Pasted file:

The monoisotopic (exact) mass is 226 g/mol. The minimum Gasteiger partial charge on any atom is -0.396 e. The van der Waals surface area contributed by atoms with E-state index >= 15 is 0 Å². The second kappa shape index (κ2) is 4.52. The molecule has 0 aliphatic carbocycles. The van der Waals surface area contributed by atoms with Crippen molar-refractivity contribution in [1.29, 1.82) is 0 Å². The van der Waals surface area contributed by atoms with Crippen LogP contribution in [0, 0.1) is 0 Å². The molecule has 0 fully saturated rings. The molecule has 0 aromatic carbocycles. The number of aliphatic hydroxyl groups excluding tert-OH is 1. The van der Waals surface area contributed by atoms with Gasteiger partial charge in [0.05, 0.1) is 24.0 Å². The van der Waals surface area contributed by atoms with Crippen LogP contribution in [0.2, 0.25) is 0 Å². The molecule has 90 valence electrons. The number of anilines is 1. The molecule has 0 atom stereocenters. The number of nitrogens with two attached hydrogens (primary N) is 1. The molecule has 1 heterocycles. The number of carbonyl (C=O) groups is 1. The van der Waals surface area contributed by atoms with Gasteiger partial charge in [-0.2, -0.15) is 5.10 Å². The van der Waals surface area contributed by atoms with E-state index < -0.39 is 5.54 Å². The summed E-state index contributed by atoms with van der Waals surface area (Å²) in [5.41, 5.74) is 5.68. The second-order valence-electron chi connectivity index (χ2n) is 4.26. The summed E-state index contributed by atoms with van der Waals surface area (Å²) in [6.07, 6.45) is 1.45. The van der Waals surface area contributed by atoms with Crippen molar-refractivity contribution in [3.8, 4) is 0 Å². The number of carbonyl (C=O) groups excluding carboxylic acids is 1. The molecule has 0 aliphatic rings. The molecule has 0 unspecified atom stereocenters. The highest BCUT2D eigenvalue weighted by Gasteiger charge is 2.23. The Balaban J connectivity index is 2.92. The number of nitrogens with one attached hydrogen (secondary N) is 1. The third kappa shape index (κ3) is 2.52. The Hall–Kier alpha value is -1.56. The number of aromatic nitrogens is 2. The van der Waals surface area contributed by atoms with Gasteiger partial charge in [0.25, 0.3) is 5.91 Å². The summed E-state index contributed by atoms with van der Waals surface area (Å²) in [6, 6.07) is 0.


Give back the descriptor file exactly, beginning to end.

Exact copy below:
The monoisotopic (exact) mass is 226 g/mol. The minimum Gasteiger partial charge on any atom is -0.396 e. The van der Waals surface area contributed by atoms with E-state index >= 15 is 0 Å². The second kappa shape index (κ2) is 4.52. The molecule has 0 aliphatic carbocycles. The van der Waals surface area contributed by atoms with Crippen molar-refractivity contribution in [1.29, 1.82) is 0 Å². The van der Waals surface area contributed by atoms with Crippen LogP contribution in [0, 0.1) is 0 Å². The molecule has 0 fully saturated rings. The molecule has 0 aromatic carbocycles. The number of aliphatic hydroxyl groups excluding tert-OH is 1. The van der Waals surface area contributed by atoms with Gasteiger partial charge in [0.05, 0.1) is 24.0 Å². The van der Waals surface area contributed by atoms with Crippen LogP contribution in [0.2, 0.25) is 0 Å². The molecule has 90 valence electrons. The number of anilines is 1. The molecule has 0 atom stereocenters. The number of nitrogens with two attached hydrogens (primary N) is 1. The molecule has 1 heterocycles. The number of carbonyl (C=O) groups is 1. The van der Waals surface area contributed by atoms with Gasteiger partial charge in [-0.2, -0.15) is 5.10 Å². The van der Waals surface area contributed by atoms with E-state index < -0.39 is 5.54 Å². The summed E-state index contributed by atoms with van der Waals surface area (Å²) in [5.41, 5.74) is 5.68. The second-order valence-electron chi connectivity index (χ2n) is 4.26. The summed E-state index contributed by atoms with van der Waals surface area (Å²) in [6.07, 6.45) is 1.45. The van der Waals surface area contributed by atoms with Crippen molar-refractivity contribution in [3.8, 4) is 0 Å². The number of carbonyl (C=O) groups excluding carboxylic acids is 1. The molecule has 0 aliphatic rings. The molecule has 0 unspecified atom stereocenters. The highest BCUT2D eigenvalue weighted by Gasteiger charge is 2.23. The Balaban J connectivity index is 2.92. The number of nitrogens with one attached hydrogen (secondary N) is 1. The third kappa shape index (κ3) is 2.52. The Hall–Kier alpha value is -1.56. The number of aromatic nitrogens is 2. The van der Waals surface area contributed by atoms with Gasteiger partial charge in [0.25, 0.3) is 5.91 Å². The summed E-state index contributed by atoms with van der Waals surface area (Å²) in [6, 6.07) is 0.